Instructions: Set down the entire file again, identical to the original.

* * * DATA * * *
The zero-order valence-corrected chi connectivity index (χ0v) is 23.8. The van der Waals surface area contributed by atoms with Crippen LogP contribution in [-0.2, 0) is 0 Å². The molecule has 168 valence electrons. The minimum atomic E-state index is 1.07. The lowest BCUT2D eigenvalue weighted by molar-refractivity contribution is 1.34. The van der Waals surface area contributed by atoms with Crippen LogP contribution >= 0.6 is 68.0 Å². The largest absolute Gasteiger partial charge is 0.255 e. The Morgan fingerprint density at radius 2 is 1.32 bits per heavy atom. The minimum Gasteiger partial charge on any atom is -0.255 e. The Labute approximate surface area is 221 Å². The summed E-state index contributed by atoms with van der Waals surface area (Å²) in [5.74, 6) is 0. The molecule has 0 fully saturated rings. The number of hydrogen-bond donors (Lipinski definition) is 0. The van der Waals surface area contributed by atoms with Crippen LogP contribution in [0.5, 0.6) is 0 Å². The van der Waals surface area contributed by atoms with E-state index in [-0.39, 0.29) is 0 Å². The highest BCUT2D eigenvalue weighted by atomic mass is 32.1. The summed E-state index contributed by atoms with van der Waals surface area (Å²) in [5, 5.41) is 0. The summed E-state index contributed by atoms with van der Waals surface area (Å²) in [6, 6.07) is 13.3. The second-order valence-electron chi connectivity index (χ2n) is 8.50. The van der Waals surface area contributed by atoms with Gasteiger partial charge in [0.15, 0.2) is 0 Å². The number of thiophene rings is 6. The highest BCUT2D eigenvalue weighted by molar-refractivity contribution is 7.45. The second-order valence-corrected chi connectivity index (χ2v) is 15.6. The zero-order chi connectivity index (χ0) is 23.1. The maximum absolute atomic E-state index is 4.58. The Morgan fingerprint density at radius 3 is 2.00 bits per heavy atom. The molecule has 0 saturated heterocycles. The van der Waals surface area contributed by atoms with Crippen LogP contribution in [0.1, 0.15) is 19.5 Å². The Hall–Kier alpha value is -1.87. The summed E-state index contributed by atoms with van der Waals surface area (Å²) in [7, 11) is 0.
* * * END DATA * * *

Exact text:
The zero-order valence-corrected chi connectivity index (χ0v) is 23.8. The van der Waals surface area contributed by atoms with Crippen LogP contribution in [-0.2, 0) is 0 Å². The molecule has 168 valence electrons. The minimum atomic E-state index is 1.07. The lowest BCUT2D eigenvalue weighted by molar-refractivity contribution is 1.34. The van der Waals surface area contributed by atoms with Crippen LogP contribution >= 0.6 is 68.0 Å². The largest absolute Gasteiger partial charge is 0.255 e. The Morgan fingerprint density at radius 2 is 1.32 bits per heavy atom. The minimum Gasteiger partial charge on any atom is -0.255 e. The Labute approximate surface area is 221 Å². The summed E-state index contributed by atoms with van der Waals surface area (Å²) in [5.74, 6) is 0. The molecule has 0 fully saturated rings. The number of hydrogen-bond donors (Lipinski definition) is 0. The van der Waals surface area contributed by atoms with Crippen LogP contribution in [0.5, 0.6) is 0 Å². The van der Waals surface area contributed by atoms with E-state index in [-0.39, 0.29) is 0 Å². The highest BCUT2D eigenvalue weighted by atomic mass is 32.1. The summed E-state index contributed by atoms with van der Waals surface area (Å²) in [5, 5.41) is 0. The summed E-state index contributed by atoms with van der Waals surface area (Å²) in [6, 6.07) is 13.3. The second-order valence-electron chi connectivity index (χ2n) is 8.50. The van der Waals surface area contributed by atoms with Gasteiger partial charge in [0.15, 0.2) is 0 Å². The number of thiophene rings is 6. The highest BCUT2D eigenvalue weighted by molar-refractivity contribution is 7.45. The second-order valence-corrected chi connectivity index (χ2v) is 15.6. The zero-order chi connectivity index (χ0) is 23.1. The maximum absolute atomic E-state index is 4.58. The Morgan fingerprint density at radius 3 is 2.00 bits per heavy atom. The molecule has 0 saturated heterocycles. The van der Waals surface area contributed by atoms with Crippen LogP contribution in [0.1, 0.15) is 19.5 Å². The Hall–Kier alpha value is -1.87. The summed E-state index contributed by atoms with van der Waals surface area (Å²) in [7, 11) is 0.